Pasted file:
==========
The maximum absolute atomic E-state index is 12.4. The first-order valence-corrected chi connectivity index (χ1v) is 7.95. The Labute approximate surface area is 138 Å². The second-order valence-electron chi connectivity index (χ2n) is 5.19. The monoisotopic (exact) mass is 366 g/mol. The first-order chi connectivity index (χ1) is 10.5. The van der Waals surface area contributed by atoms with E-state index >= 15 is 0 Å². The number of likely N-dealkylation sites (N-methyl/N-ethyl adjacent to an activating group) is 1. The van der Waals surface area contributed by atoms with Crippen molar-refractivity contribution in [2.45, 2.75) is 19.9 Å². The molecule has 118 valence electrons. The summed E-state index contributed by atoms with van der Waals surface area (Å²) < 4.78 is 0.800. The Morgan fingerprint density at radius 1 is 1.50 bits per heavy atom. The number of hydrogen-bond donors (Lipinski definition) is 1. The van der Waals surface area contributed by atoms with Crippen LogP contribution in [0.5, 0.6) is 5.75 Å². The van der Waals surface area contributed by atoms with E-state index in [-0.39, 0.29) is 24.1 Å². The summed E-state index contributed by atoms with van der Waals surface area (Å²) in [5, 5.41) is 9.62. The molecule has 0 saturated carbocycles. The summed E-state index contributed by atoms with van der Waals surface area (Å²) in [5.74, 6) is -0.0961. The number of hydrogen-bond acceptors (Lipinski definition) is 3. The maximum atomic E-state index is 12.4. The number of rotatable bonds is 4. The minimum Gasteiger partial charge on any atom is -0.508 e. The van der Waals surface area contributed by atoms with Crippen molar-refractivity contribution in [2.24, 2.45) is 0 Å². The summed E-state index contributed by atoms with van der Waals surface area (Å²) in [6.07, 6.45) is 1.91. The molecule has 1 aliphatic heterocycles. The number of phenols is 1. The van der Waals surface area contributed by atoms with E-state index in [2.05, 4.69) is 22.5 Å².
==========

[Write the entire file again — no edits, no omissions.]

The maximum absolute atomic E-state index is 12.4. The first-order valence-corrected chi connectivity index (χ1v) is 7.95. The Labute approximate surface area is 138 Å². The second-order valence-electron chi connectivity index (χ2n) is 5.19. The monoisotopic (exact) mass is 366 g/mol. The first-order chi connectivity index (χ1) is 10.5. The van der Waals surface area contributed by atoms with E-state index >= 15 is 0 Å². The number of likely N-dealkylation sites (N-methyl/N-ethyl adjacent to an activating group) is 1. The van der Waals surface area contributed by atoms with Crippen molar-refractivity contribution in [2.45, 2.75) is 19.9 Å². The molecule has 118 valence electrons. The summed E-state index contributed by atoms with van der Waals surface area (Å²) < 4.78 is 0.800. The Morgan fingerprint density at radius 1 is 1.50 bits per heavy atom. The number of hydrogen-bond donors (Lipinski definition) is 1. The van der Waals surface area contributed by atoms with Crippen LogP contribution in [0.5, 0.6) is 5.75 Å². The van der Waals surface area contributed by atoms with E-state index in [-0.39, 0.29) is 24.1 Å². The summed E-state index contributed by atoms with van der Waals surface area (Å²) in [5, 5.41) is 9.62. The molecule has 0 saturated carbocycles. The summed E-state index contributed by atoms with van der Waals surface area (Å²) in [5.74, 6) is -0.0961. The number of hydrogen-bond acceptors (Lipinski definition) is 3. The maximum atomic E-state index is 12.4. The number of rotatable bonds is 4. The minimum Gasteiger partial charge on any atom is -0.508 e. The van der Waals surface area contributed by atoms with Crippen molar-refractivity contribution in [2.24, 2.45) is 0 Å². The summed E-state index contributed by atoms with van der Waals surface area (Å²) in [6.07, 6.45) is 1.91. The molecule has 1 aliphatic heterocycles. The number of phenols is 1. The van der Waals surface area contributed by atoms with E-state index in [2.05, 4.69) is 22.5 Å².